MARS HILL AUDIO Journal

Volume 32

Guests on Volume 32: Mark Kingwell, on hope and fear at the edge of the millennium; Daniel Pipes, on where beliefs about conspiracies come from; Herb Kutchins, on the DSM and problems in making mental health diagnoses; Nicholas Wolterstorff, on the presence of God in the paintings of Stanley Spencer; Vincent Scully, on the nature of cities and urban life; Richard Moe, on preserving communities and saving old buildings; Joel Carpenter, on fundamentalism as a true religious movement, not a reactionary social movement; and Bruce L. Edwards, Jr., on learning from and teaching C. S. Lewis.

Part 1

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    Mark Kingwell on hope and fear at the edge of the millennium

    Dreams of Millennium: Report from a Culture on the Brink (Faber & Faber, 1996)

    Canadian journalist and philosophy professor Mark Kingwell investigates the state of various vestiges of society as the end of the twentieth century approached in Dreams of Millennium: Report from a Culture on the Brink. His reporting led him to interview dozens of people involved in aberrant behaviors. Kingwell calls these emerging practices a "latent virus in the cultural body," experiences that have always been present in the world but are becoming amplified and distorted today by an ubiquitous media. Though there are many who see these lifestyles as the very types of wickedness which scripture warns are portents of the last days, the majority of people see the world as changing but not coming to an end, according to Kingwell.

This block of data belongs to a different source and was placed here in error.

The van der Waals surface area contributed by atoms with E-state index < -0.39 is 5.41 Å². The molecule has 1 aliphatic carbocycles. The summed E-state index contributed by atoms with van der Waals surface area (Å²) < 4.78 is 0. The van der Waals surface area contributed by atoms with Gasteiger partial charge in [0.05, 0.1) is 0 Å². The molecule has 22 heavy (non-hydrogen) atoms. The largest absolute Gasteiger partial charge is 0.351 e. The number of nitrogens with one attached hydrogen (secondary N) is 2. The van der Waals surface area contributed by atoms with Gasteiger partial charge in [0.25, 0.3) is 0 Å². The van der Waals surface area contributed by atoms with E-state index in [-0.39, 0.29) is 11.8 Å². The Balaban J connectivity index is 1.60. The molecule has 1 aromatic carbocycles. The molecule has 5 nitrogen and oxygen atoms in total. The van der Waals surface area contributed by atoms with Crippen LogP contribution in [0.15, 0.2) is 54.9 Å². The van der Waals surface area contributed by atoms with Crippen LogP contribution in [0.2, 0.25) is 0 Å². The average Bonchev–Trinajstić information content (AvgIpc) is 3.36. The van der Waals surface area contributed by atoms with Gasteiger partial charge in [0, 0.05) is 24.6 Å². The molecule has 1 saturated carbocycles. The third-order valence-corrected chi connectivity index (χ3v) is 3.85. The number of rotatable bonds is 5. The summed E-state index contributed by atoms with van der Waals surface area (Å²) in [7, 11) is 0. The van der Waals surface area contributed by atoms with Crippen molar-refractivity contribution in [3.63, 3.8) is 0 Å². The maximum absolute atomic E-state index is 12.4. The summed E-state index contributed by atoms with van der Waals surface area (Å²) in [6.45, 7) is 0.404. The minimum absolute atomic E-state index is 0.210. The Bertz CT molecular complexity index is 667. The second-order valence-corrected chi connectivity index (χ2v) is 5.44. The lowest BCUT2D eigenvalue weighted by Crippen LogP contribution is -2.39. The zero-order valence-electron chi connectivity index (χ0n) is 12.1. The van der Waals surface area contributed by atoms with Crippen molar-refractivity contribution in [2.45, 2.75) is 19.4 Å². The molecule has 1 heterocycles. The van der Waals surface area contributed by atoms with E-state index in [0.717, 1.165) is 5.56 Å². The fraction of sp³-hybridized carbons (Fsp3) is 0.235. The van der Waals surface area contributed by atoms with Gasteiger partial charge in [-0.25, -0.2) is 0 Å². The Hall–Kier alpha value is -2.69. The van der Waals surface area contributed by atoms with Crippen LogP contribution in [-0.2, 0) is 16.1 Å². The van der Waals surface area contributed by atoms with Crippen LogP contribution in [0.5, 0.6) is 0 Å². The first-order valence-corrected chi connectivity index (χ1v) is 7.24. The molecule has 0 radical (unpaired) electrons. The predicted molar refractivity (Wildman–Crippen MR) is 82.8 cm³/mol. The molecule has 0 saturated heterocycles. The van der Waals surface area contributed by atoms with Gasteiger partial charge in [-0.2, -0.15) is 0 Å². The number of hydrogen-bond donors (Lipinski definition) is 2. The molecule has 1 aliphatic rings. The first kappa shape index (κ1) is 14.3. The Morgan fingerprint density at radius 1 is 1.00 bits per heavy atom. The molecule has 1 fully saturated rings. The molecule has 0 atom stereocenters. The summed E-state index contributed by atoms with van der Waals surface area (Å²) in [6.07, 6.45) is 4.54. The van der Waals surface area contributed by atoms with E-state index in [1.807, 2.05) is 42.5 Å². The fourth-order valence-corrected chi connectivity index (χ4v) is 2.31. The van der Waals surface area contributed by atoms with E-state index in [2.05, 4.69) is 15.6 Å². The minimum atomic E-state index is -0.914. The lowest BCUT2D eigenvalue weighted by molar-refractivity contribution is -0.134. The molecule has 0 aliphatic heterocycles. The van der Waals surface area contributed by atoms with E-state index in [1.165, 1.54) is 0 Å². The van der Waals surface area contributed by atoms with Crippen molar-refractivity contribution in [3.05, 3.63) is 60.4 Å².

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    Daniel Pipes on where beliefs about conspiracies come from

    Conspiracy: The Power of the Paranoid Style in History (The Free Press, 1997)

    In his book, Conspiracy: How the Paranoid Style Flourishes and Where It Comes From, editor of the Middle East Quarterly Daniel Pipes demonstrates that the idea of the conspiracy is really a western one, and other regions of the world where these theories exist have had western influences. He traces the history of the conspiracy back to the era of the Crusades and especially to the French Revolution. The conspiracy theory came of age in the aftermath of World War I as Stalin and Hitler came to power seeking world domination, but since the tragedies of World War II, the idea has waned or been relegated to more extreme factions. Pipes notes that the lack of belief in a providential force also contributes to conspiratorial thinking, since something must take the place that God holds (in believers' minds) in controlling world events.

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    Herb Kutchins on the DSM and problems in making mental health diagnoses

    Herb Kutchins and Stuart Kirk's book, Making Us Crazy: DSM: The Psychiatric Bible and the Creation of Mental Disorder, was published by Free Press in 1997.

    Herb Kutchins, together with co-author Stuart Kirk, raises concerns about the Diagnostic and Statistic Manual of Mental Disorders (or DSM), viewing it as a manual whose sole intent seems to be justifying drug treatments in order to maintain insurance coverage. Kutchins discusses the therapeutic ethos dominating our culture, and the lack of a communal approach to helping people overcome mental health disorders.